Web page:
Surficial offsets on the central and eastern garlock fault associated with prehistoric earthquakes
McGill, Sally F.
Date of Issue1991
Geomorphic features offset along the central and eastern Garlock fault record the amount of surface slip associated with prehistoric earthquakes. Along the easternmost 90 km of the fault, the smallest offsets cluster around 2–3 m of left-lateral slip, apparently associated with the most recent earthquake on this portion of the fault. Larger offsets along this part of the fault, especially in Pilot Knob Valley, cluster around values consistent with 2–4 m of slip in each of the past several events. Farther west, south of El Paso Mountains, offset geomorphic features suggest that each of the past two earthquakes on this stretch of the Garlock fault was produced by about 7 m of slip, whereas the third event back was produced by about 4 m of slip. Vertical displacements of geomorphic features range from 0% to 30% of the left-lateral offsets. Within Pilot Knob Valley (along the southern side of the Slate Range), vertical displacements are consistently up on the northern side, whereas within the Avawatz Mountains both north- and south-side-up vertical displacements are present. On the basis of the geomorphic offsets, the geometry of the Garlock fault, and the precedents set by historical strike-slip earthquakes elsewhere, a number of different rupture patterns are plausible. These range from rupture of the entire Garlock fault in a single event with a maximum magnitude of about M w =7.8, to separate rupture of the western segment and of the central and eastern segments combined, with approximate magnitudes M w ≤1.1 and M w =7.5, respectively, to separate rupture of even shorter segments, producing earthquakes of magnitudes M w =6.6 to M w =7.5. In conjunction with available slip rates for the Garlock fault, the geomorphic offsets suggest that average recurrence intervals are probably within the range of 600–1200 years south of El Paso Mountains, about 200–750 years in Searles Valley, about 200–1300 years in Pilot Knob Valley, and about 200–3000 years near Leach Lake and in the Avawatz Mountains.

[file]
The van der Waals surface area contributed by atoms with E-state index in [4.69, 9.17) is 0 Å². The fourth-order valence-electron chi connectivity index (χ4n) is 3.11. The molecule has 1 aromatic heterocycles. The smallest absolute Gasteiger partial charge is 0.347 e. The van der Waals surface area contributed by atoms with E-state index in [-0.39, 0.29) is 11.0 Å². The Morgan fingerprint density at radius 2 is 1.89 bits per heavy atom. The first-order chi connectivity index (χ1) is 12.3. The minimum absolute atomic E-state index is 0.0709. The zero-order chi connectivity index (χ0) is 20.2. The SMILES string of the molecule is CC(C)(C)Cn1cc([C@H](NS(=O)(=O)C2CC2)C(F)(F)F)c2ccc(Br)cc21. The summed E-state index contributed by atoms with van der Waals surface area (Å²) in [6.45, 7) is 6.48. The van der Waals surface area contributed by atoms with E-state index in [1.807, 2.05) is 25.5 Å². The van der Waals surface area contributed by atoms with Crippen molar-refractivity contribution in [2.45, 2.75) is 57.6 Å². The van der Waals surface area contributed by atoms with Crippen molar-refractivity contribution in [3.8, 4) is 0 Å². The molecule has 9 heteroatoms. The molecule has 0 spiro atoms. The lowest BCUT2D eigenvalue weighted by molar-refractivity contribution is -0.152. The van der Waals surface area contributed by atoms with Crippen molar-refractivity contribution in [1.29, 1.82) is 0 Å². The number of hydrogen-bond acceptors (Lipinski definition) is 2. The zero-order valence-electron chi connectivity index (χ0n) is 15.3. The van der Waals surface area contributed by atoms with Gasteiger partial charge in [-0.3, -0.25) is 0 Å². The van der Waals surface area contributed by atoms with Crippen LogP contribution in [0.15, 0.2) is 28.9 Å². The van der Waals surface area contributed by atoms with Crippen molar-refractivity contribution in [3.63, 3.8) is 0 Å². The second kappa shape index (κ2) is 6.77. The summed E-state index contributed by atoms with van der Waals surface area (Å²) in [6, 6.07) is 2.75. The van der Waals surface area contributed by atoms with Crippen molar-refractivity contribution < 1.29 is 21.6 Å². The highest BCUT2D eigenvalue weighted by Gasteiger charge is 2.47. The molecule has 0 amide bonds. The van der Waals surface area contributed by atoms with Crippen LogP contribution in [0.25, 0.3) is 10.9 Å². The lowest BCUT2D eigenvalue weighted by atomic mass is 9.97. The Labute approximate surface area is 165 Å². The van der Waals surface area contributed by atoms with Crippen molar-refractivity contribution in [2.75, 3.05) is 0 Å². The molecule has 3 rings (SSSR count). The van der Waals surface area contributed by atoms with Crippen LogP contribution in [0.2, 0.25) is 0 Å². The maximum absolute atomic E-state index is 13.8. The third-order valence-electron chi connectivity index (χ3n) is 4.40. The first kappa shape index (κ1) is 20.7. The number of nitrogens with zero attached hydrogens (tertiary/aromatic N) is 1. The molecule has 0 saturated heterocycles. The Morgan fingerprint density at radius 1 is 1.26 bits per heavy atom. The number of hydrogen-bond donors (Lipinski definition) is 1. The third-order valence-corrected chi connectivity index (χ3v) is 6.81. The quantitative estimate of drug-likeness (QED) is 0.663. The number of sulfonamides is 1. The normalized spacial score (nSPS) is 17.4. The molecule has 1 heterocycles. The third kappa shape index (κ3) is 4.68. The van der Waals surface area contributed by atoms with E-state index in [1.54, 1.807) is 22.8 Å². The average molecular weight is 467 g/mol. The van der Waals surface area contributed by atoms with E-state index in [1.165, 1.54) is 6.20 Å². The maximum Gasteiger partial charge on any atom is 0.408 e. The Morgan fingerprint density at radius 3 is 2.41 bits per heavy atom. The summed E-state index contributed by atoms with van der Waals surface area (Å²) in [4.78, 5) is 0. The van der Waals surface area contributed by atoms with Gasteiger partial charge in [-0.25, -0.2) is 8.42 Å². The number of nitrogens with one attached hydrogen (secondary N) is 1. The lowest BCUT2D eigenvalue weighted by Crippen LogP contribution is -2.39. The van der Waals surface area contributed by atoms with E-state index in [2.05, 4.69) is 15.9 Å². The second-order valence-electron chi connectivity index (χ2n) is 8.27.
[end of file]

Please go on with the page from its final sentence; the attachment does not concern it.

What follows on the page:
DRNTU::Science::Geology::Volcanoes and earthquakes
Journal of geophysical research
© 1991 American Geophysical Union. This paper was published in Journal of Geophysical Research and is made available as an electronic reprint (preprint) with permission of American Geophysical Union. The paper can be found at the following official URL: http://dx.doi.org/10.1029/91JB02030. One print or electronic copy may be made for personal use only. Systematic or multiple reproduction, distribution to multiple locations via electronic or other means, duplication of any material in this paper for a fee or for commercial purposes, or modification of the content of the paper is prohibited and is subject to penalties under law.